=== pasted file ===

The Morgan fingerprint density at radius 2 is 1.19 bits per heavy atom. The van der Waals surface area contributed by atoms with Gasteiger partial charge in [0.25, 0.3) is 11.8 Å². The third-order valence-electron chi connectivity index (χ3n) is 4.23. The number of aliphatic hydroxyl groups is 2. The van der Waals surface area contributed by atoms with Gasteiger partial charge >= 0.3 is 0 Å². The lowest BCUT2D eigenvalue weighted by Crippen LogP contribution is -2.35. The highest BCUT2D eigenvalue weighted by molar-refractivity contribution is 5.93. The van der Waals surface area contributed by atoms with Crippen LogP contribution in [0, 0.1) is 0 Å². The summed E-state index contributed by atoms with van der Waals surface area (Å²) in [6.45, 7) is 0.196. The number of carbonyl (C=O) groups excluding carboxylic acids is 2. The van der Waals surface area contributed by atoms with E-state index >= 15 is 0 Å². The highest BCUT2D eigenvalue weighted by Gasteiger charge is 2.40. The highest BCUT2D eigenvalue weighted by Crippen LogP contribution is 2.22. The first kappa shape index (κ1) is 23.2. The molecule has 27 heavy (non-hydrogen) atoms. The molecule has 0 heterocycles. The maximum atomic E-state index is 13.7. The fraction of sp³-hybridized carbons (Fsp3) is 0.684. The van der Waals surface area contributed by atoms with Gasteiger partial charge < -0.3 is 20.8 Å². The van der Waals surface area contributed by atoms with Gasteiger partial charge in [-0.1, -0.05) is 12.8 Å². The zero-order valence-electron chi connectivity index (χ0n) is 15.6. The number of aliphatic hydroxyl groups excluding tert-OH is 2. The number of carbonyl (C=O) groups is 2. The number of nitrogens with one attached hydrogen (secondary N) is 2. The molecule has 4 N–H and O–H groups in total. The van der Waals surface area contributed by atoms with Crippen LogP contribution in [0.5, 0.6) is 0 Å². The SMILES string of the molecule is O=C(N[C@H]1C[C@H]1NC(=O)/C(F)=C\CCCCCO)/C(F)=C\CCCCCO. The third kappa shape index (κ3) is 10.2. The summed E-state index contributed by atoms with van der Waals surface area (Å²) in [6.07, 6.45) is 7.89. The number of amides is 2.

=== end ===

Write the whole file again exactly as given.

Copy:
The Morgan fingerprint density at radius 2 is 1.19 bits per heavy atom. The van der Waals surface area contributed by atoms with Gasteiger partial charge in [0.25, 0.3) is 11.8 Å². The third-order valence-electron chi connectivity index (χ3n) is 4.23. The number of aliphatic hydroxyl groups is 2. The van der Waals surface area contributed by atoms with Gasteiger partial charge >= 0.3 is 0 Å². The lowest BCUT2D eigenvalue weighted by Crippen LogP contribution is -2.35. The highest BCUT2D eigenvalue weighted by molar-refractivity contribution is 5.93. The van der Waals surface area contributed by atoms with Crippen LogP contribution in [0, 0.1) is 0 Å². The summed E-state index contributed by atoms with van der Waals surface area (Å²) in [6.45, 7) is 0.196. The number of carbonyl (C=O) groups excluding carboxylic acids is 2. The van der Waals surface area contributed by atoms with E-state index >= 15 is 0 Å². The highest BCUT2D eigenvalue weighted by Gasteiger charge is 2.40. The highest BCUT2D eigenvalue weighted by Crippen LogP contribution is 2.22. The first kappa shape index (κ1) is 23.2. The molecule has 27 heavy (non-hydrogen) atoms. The molecule has 0 heterocycles. The maximum atomic E-state index is 13.7. The fraction of sp³-hybridized carbons (Fsp3) is 0.684. The van der Waals surface area contributed by atoms with Gasteiger partial charge < -0.3 is 20.8 Å². The van der Waals surface area contributed by atoms with Gasteiger partial charge in [-0.1, -0.05) is 12.8 Å². The zero-order valence-electron chi connectivity index (χ0n) is 15.6. The number of aliphatic hydroxyl groups excluding tert-OH is 2. The number of carbonyl (C=O) groups is 2. The number of nitrogens with one attached hydrogen (secondary N) is 2. The molecule has 4 N–H and O–H groups in total. The van der Waals surface area contributed by atoms with Crippen LogP contribution in [0.5, 0.6) is 0 Å². The SMILES string of the molecule is O=C(N[C@H]1C[C@H]1NC(=O)/C(F)=C\CCCCCO)/C(F)=C\CCCCCO. The third kappa shape index (κ3) is 10.2. The summed E-state index contributed by atoms with van der Waals surface area (Å²) in [6.07, 6.45) is 7.89. The number of amides is 2.